Brian: So, for the folks who haven't been on the Evergreen campus, when Brent says K Dorm, don't think like, big, massive building full of students. It's like, maybe like a 6 unit.
Brent: Yeah, something like that.
Brian: Like 6 unit, imagine a mildly down market, 6 unit apartment building full of students in their teens and twenties.
Brent: Yeah, built in 86' or 87'.
Brian: So, yeah. When he says he saw Nirvana in K Dorm, that means he was like 3 feet from Kurt Cobain's face, it was pretty amazing.
Brent: They were really, really boring. Dave Grohl wasn't in the band yet. I saw them, there was something, another house party and a party somewhere else. Yeah, I saw them a few times. People would say, "Oh, you wanna go to this party, they're playing." I'm like, "Really? All right."
Brian: Those guys.
Brent: "If everyone else is going."
Brian: Those guys aren't going anywhere.
Brent: "So dull", yeah. The big band was nomeansno.
Brent: They were fantastic.
Brian: My little brother was a huge nomeansno fan. He's got better taste in music than I do.
Brent: So, when you're not supporting, you're killing imaginary people.
Brian: It's true. We've got a little ... I don't actually have any creative hobbies, or skills, like many of the people that I work with. Instead, myself and several other Omni employees / other folks working at other software companies around Seattle, we sit in dark rooms wearing headsets, talk to people who aren't physically present, shoot imaginary people and take their imaginary stuff to make numbers get bigger. Turns out, skinner boxes: really awesome for certain personality types, and I'm that personality type.
Brent: Cool. There will be in the show notes, a Wikipedia link probably to skinner boxes, for those of you who don't know.
Brian: If you like video games do not read the skinner box article, because it will take your fun away and, yep.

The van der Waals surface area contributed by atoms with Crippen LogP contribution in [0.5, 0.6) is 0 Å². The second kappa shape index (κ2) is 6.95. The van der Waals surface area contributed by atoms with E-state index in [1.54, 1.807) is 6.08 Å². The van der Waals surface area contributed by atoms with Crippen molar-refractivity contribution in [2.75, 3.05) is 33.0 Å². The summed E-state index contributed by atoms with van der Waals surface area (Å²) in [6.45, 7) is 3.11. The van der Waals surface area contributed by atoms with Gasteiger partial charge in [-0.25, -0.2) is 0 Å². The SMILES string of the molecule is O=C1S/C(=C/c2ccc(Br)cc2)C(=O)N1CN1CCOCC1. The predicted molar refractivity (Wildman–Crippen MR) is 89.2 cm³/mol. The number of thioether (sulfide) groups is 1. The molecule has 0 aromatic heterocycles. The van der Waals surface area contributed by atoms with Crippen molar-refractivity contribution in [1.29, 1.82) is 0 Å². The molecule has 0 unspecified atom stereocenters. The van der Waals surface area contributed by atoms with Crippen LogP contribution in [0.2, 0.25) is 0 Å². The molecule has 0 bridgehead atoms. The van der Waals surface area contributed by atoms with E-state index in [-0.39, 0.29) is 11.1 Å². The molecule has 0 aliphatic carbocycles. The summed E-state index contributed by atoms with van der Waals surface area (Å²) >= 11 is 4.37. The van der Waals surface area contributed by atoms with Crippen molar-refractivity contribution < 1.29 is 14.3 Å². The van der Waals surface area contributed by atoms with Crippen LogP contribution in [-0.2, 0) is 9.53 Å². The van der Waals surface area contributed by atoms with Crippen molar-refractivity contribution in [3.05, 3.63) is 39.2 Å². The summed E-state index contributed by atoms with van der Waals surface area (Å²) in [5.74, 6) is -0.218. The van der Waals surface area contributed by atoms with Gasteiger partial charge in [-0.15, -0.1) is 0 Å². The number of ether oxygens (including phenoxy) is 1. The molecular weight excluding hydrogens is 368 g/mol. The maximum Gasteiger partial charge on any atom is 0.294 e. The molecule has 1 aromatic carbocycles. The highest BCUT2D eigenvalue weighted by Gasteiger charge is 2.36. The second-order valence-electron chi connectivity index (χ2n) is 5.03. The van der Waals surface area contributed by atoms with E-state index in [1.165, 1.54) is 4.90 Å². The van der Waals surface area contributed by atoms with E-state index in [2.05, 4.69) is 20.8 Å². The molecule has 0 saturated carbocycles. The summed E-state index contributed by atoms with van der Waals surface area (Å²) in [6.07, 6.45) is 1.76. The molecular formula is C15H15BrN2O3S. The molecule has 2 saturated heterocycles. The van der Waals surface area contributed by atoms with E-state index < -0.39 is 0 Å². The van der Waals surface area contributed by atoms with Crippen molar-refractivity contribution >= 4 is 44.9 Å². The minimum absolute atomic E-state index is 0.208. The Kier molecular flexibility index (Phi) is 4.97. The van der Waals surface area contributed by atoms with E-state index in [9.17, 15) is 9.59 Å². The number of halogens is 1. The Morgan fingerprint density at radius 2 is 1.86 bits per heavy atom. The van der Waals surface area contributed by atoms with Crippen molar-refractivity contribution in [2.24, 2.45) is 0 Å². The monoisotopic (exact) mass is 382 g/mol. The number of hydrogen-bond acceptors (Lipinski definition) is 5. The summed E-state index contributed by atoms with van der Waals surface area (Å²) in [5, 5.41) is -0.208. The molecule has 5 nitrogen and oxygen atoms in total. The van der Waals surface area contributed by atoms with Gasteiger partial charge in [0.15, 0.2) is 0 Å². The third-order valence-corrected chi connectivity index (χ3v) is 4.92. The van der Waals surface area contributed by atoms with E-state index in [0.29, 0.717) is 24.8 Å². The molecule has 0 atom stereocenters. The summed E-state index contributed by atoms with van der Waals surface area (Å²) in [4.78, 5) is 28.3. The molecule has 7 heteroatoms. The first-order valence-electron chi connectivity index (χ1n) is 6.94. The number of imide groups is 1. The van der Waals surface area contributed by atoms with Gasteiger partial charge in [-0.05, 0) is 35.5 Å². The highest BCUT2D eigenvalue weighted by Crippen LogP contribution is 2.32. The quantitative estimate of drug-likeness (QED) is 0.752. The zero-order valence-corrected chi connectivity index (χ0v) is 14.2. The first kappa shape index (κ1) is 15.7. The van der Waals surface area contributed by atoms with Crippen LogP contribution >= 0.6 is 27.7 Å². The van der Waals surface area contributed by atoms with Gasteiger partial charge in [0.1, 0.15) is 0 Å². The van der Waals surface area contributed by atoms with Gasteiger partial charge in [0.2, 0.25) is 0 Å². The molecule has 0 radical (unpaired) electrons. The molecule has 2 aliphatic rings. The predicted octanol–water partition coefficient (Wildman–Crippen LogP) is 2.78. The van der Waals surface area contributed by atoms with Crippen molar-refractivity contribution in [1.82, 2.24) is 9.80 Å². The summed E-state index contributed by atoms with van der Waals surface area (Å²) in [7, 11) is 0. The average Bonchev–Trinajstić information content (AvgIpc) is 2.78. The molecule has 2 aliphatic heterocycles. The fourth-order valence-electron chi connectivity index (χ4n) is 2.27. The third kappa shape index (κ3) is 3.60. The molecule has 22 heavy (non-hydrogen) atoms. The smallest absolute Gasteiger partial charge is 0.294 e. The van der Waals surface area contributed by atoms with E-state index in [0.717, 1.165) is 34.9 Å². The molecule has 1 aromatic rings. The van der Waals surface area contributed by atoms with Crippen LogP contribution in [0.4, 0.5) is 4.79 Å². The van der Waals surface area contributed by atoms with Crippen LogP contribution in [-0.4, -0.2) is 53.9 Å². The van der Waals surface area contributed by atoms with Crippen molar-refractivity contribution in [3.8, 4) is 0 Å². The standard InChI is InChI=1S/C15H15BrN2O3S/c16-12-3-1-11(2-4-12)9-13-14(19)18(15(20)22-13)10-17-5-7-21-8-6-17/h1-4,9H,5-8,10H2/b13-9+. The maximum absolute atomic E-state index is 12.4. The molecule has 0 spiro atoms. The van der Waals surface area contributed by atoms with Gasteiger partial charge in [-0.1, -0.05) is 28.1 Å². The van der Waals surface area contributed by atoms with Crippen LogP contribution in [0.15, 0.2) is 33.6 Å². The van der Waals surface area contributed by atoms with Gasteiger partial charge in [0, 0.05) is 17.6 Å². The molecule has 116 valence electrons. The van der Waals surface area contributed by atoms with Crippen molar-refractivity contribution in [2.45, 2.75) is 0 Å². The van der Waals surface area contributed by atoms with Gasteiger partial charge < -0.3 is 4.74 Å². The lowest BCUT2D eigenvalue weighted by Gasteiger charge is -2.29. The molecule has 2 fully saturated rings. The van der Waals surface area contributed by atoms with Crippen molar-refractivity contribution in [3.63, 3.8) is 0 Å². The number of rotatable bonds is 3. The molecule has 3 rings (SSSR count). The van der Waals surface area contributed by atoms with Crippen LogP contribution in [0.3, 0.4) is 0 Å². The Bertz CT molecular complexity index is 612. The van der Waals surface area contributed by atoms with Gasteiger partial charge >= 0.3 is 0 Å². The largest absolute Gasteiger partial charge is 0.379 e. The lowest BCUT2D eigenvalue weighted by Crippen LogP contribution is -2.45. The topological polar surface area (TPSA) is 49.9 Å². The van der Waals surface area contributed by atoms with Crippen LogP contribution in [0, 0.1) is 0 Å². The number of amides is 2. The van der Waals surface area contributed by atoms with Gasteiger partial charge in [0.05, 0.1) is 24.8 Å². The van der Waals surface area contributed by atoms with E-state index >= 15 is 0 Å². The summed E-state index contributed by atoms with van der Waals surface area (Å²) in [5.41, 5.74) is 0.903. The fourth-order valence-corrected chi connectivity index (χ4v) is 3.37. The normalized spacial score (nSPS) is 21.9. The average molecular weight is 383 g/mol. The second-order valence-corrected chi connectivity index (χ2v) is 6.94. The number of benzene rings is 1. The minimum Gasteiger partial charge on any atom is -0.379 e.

Brent: It's weird. Course, whenever anyone rings a bell I salivate.
Brian: I actually have an item filed on my OmniFocus database to ring a bell in a bar, cause Seattle's kind of a sailor town, and if you ring ... Most of the bars, at least in certain sections of the town will have bells, and if you ring it you're buying a round for everybody.
Brent: Yeah. I've seen those bells.
Brian: I've not done it yet, it still remains frustratingly unchecked.
Brent: That's what credit cards are for.
Brian: That's true, there is that, it's true.
Brent: So, you're household has, now a lot more legs than it used to have.
Brian: It's true. It's true.
Brent: How many legs precisely?
Brian: I live in a 20 leg household.
Brent: Geez, that's a lot of legs.
Brian: That's a lot of legs.
Brent: And does that enable you to run a marathon any faster?
Brian: Oh, no. One can not run a marathon any faster-
Brent: The mythical cat leg, month whatever.
Brian: Exactly, yeah.
Brent: Yeah, okay.
Brian: Yeah, so there's my wife and myself, and we had quite a reasonable number of cats, which is two. But, a few years down the road, one of her siblings got into a situation where he was not able to... he needed to change his living space and he couldn't take his cats with him. So, she was like, "Well, we'll bring Steve's pets over from Spokane, and then we'll get em healthy, and then we'll take them to the shelter." I was like, "Sweetie, four cats is completely ridiculous, and there's not a chance in hell that we're taking your brothers cats to the shelter," so, that's how we become a 20 [leg] household.